Picasso was also a Communist who joined the French party in 1944 and he remained a member of it until his death.
While some commentators have claimed that the Soviet government was not fond of his work there is little to back this up. Picasso was awarded a Stalin Prize and a Lenin Peace Prize by the USSR and there were numerous shows of his work in the Soviet Union. His art was also featured on Soviet postage stamps.
In fact the Soviets had a number of Picasso works in Soviet museums in part due to having expropriated the large art collection of wealthy Russian industrialist Sergei Shchukin after the revolution. Many of these were some of Picasso's earlier works.
In the 1970's a Soviet art publisher released a folder with large postcard style reproductions of some of the most notable works in the collection. These we share here today with the name and date of each work.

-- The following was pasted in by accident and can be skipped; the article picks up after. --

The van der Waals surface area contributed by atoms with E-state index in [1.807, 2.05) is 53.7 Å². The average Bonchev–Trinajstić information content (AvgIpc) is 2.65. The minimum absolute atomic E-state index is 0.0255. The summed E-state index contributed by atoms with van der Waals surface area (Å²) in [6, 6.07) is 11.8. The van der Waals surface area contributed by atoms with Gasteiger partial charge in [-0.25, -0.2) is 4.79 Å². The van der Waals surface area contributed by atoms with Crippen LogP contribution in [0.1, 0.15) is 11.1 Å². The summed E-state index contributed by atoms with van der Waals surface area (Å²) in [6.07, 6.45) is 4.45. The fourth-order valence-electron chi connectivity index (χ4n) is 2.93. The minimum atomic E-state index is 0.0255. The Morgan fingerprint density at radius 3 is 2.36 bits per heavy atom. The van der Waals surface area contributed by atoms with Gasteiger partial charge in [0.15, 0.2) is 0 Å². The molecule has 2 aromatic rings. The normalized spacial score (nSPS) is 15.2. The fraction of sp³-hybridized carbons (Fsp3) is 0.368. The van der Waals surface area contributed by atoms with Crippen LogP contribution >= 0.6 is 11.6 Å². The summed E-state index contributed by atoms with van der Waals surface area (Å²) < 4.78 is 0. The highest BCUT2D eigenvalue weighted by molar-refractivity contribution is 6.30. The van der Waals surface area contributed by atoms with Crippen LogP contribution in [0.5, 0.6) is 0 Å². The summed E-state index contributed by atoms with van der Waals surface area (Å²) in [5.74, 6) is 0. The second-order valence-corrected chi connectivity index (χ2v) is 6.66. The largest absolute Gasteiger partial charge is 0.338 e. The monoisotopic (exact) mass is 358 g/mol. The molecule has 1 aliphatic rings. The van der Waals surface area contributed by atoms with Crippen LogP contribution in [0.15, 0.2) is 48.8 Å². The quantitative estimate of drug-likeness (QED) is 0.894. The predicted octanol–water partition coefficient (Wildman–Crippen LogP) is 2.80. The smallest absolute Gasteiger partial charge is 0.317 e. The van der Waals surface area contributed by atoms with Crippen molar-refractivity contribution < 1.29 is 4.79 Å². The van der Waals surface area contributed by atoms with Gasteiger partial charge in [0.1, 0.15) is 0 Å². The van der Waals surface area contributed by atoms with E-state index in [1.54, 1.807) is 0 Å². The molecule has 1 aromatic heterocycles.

Picasso's art is unique. It admits of neither blind imitation nor rejection. The diversity, significance and often contradictory nature of his works are remindful -- despite their innate unity -- of a museum housing the works of many masters...I shall not attempt to predict how the works of Picasso will inspire future generations, but I am convinced that he will leave his impress on the development of art - Ilya Ehrenburg
(click on images to enlarge)
Girl on a Ball 1905
Boy with a Dog 1905
The Dance of the Veils 1907
Picasso and Bowls 1908
Woman with a Fan (After the Ball) 1908
Factory in Horta de Ebro 1909
Three Women 1908
Table in a Cafe (Bottle of Pernod) 1908
Violin and Guitar 1913
Portrait of the Poet Sabartes 1901
Absinthe Drinker 1901
The Rendezvous 1900
Still Life with a Skull 1907
Portrait of a Young Woman 1903
Spanish Woman from Mallorca 1905
The Visit (Two Sisters) 1902
See also: Leonard Hutchinson and the Social Realist Art of Canadian Working Class Resistance in the 30s
See also: Sketches of the Soviet Union in the 70's: Anton Refregier -- Part II Ukraine, Latvia, Armenia, Turkmenia and Georgia